Paralympics set to be a sell-out

 

The London 2012 Paralympics is set to be a sell-out but people should still expect to see some gaps in seating, chief executive Paul Deighton said today.

"We have now sold about 2.3 million tickets. Our target was always to get to 2.5 million and we will," he said.

"My guess is that we will have another 200,000 or so tickets to sell, about half of those will be on sale before Games-time."

The organisers are "delighted" with the interest in the Paralympics.

London 2012 chairman Lord Coe predicted that many people watching these events for the first-time will be "blown away".

Many of the day pass tickets have been created to allow people to take in different sports as many of them will be new spectators of Paralympic events.

Mr Deighton said: "If you take the venues like Goalball where effectively you have got a mixture of people in that venue and about a quarter of seats will be general admission for people who want to watch that sport - then there will be about three-quarter of the seats that will be for people who are rotating through on a day pass.

"The whole point is to give people a chance to sample different sports so you will see a churn through the biggest chunk of most of those venues. You will see some empty seats there as people move through them and try different sports. "

Figuring out the availability of tickets, which is affected by issues such as seating and camera positions, organisers "really are down to the last two or three per cent of tickets in each venue," according to Mr Deighton.

He said: "We really only want to make sure that we only sell a ticket where a seat actually exists and you have a good view."

The take-up and resale of some tickets which go to the athletes' friends and families depends on who qualifies for the later rounds of the competitions.

Members of the public should expect to see some empty accredited seats at the Paralympics, an issue that frustrated many spectators who could not get a ticket for the Olympics.

He said: "There are fewer accredited seats at the Paralympic Games than there were for the Olympics but it is still the same basic situation where we set aside banks of seats for athletes to watch their fellow athletes, for broadcasters, written press, officials and representatives from the sports federations.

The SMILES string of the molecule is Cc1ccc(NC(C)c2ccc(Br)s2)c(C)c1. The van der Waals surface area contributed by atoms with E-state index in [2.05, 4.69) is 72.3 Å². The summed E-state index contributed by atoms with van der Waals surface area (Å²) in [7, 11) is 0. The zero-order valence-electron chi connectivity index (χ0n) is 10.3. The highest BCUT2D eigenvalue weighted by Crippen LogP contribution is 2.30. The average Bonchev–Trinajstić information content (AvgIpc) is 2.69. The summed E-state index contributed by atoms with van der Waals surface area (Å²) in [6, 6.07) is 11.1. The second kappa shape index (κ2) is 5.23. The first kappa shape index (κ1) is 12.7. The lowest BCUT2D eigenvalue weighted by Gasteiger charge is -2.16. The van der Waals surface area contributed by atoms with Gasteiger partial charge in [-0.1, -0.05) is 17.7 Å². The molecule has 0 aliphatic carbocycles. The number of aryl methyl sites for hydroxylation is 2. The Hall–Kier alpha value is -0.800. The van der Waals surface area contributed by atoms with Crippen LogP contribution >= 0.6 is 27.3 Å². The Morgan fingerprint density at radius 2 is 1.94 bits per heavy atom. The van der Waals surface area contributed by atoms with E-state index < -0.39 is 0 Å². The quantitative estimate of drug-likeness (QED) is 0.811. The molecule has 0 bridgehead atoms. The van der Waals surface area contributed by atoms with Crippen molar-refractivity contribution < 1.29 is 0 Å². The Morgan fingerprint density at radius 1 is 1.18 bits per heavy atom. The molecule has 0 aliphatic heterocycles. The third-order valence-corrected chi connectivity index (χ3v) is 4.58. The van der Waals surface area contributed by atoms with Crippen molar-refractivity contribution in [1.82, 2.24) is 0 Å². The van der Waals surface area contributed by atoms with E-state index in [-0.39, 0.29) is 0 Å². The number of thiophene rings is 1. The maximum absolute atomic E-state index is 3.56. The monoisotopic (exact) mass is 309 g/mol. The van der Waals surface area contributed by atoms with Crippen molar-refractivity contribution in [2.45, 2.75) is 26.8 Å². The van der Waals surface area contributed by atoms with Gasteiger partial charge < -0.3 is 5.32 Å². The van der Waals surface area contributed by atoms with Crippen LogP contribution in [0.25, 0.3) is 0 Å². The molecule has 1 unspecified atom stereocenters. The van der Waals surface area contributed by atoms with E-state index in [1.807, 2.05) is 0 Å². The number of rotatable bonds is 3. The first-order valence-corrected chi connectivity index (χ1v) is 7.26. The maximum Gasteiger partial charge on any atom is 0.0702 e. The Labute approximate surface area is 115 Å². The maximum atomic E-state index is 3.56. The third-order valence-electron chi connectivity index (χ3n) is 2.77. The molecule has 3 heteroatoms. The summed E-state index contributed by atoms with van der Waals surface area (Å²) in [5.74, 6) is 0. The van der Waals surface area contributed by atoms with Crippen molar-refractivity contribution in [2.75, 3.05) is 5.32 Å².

"To the extent our experience of how they churn through those seats tells us that if it is possible to sell some more we will put those on the market just as we did at the Olympic Games."

He imagines it will "probably be slightly fewer" tickets available than came up during the Olympics as the organisers now have more experience of managing the seating arrangements.

He said: "Our very detailed understanding of where you have a restricted view or haven't and where you can move the barriers between accredited and non-accredited areas is really very well refined now.

"I think the way we can manage the bowl at the Paralympics is much more rifle shot because of the experience we had at the Olympics."

The ticket sales budget for the Paralympics is more than £25 million in comparison to the Olympic Games of half a billion.

Lord Coe said: "I think we can genuinely say we can raise the bar over the next few weeks."

The London 2012 Paralympics look set to capture the imagination not just of young people but people of all ages, he predicted, adding: "Without being too jingoistic or nationalistic about it, I think we can really say that the Paralympic Games are coming home."

There will be 4,280 athletes taking part and countries making debut appearances include Albania, Antigua and Barbuda, the United States Virgin Islands and San Marino.

Up to 166 National Paralympic Committees (NPCs) - the largest number ever to attend a Paralympic Games - and around 70% of London 2012's Games Maker volunteers will be new workers who were not involved in the Olympics.

There will be a central team which stays in place to carry lessons across from the Olympic Games.

There will be 20 sports covering 21 disciplines across the 11 days of competition at the Paralympics.

Athletes will compete at 19 venues in 503 events which will be broken down into 284 sessions.

A "sizeable chunk" of forces members who were working during the Olympics have now been stood down, Mr Deighton noted.

There will be a military force of about 3,500 with 1,000 in reserve and a private security force of between 4,000 and 5,000.

Mr Deighton added: "We have essentially shifted from an Olympic Games situation, where there was a slight majority of military, to a Paralympic Games of security guards."

PA

News
people'It can last and it's terrifying'
Sport
Danny Welbeck's Manchester United future is in doubt
footballStriker in talks over £17m move from Manchester United